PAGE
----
SHANGHAI, (Reuters) – Behind China’s aggressive drive to root out corruption is Wang Qishan, a historian-turned-economist who once felt so bad about getting free parking that he reportedly sent a colleague back to pay the fee.
President Xi Jinping launched the anti-corruption campaign after becoming Communist Party chief in November.
So far the party has announced the investigation or arrest of eight senior officials, including three from the 376-member elite Central Committee. Among them, former executives from oil giant PetroChina are being investigated in what appears to be the biggest graft probe into a state-run firm in years.
Wang, 65, heads the Central Commission for Discipline Inspection and ranks sixth in the party hierarchy. His power far exceeds this, said Cheng Li, a fellow at the Brookings Institution in Washington and an expert on Chinese politics.
“I would say that Wang Qishan is the second most powerful person next only to Xi Jinping,” he said.
Given the secretive nature of China’s Communist Party, there are few details on what Wang has done as its top graft-buster, a role he assumed when Xi became party chief.
Wang keeps a low profile and his public appearances and comments, like those of all top Chinese leaders, are usually scripted. He rarely gives interviews.
But observers said the fingerprints of the urbane former banker were visible in the anti-corruption campaign and in related efforts to force officials to behave less extravagantly.
“He is the lead actor in this,” said Zhang Ming, a professor at Renmin University in Beijing.
IMMUNITY FOR ELITE REMOVED
For example, it was Wang who proposed the party scrap a decades-old unwritten rule that exempted incumbent and retired members of the seven-man Politburo Standing Committee, of which he belongs, from investigation for corruption, a source with direct knowledge of the matter said.
That landmark move was approved earlier this year by the Standing Committee, China’s top political decision-making body, sources who have ties to the leadership or direct knowledge of the matter have told Reuters.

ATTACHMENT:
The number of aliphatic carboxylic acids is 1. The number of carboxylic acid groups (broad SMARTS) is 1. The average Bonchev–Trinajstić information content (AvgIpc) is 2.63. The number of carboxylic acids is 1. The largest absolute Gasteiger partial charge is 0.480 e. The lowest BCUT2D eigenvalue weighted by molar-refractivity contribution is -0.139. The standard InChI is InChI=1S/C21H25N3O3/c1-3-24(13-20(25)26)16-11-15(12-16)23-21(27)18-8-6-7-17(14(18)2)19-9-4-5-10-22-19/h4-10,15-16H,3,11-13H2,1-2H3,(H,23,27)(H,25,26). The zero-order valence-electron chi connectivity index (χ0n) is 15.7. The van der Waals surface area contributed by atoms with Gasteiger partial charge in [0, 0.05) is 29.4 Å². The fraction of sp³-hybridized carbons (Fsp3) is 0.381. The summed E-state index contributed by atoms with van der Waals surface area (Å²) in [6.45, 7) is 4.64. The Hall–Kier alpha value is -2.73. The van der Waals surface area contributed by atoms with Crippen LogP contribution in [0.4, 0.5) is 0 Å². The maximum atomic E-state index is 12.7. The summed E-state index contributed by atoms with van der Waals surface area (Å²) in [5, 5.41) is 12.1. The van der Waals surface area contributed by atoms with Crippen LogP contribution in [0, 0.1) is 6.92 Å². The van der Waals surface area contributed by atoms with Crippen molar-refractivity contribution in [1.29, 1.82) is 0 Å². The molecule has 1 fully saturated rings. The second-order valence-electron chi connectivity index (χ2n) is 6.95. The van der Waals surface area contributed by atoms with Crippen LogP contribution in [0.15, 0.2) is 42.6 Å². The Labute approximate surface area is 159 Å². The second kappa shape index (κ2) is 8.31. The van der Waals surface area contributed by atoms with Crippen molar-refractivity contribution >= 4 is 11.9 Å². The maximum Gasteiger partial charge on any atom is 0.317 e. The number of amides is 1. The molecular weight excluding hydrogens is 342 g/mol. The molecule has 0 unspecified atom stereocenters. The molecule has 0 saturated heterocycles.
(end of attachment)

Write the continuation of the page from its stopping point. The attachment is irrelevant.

Wang has also reorganised parts of the discipline inspection commission and added two offices so the body can deepen its investigations into provincial leaders.
And one of the earliest initiatives Xi unveiled was a set of guidelines for officials that aimed to cut bureaucracy and formality.
“This came from the discipline commission,” said Li of the Brookings Institution.
“He and Xi Jinping have a very, very good partnership.”
To be sure, China has announced corruption crackdowns before that have met with little success. Experts say only deep and difficult political reforms will move the needle.
“If the anti-graft campaign is sustained and expanded, it could begin to challenge the party’s systemic problems with corruption, but it’s far too early to say that the government is committed to that,” said Duncan Innes-Ker, senior China analyst at the Economist Intelligence Unit.
Like his predecessors, Xi says corruption threatens the party’s very survival. He has said he wants to show he is serious by going after “tigers”, or political heavyweights, not just “flies”.
Some questioned the wisdom of moving Wang away from his role as a leading economic policymaker. A protege of former premier and economic reformer Zhu Rongji, he was even viewed as a dark-horse candidate for premier before the new leadership lineup was announced in November.
Now that the Chinese economy is showing signs of stability, the decision to deploy a man widely known as “the chief firefighter” to the corruption front might be a good call.
“They needed a person to deal with corruption who was strong and whose image and reputation were good, and he was that person. There was no one else they could have picked,” said Jin Zhong, editor of Hong Kong’s Open magazine, which follows elite Chinese politics.
Wang is under no illusions as to task ahead. Graft oils the wheels of government at almost every level in China, which ranked 80th out of 176 countries and territories on Transparency International’s corruption perceptions index, where a higher ranking means a cleaner public sector.
“The war against corruption needs to be resolute and long-lasting, and it must be a battle to the death,” the Xinhua news agency quoted Wang as saying in March.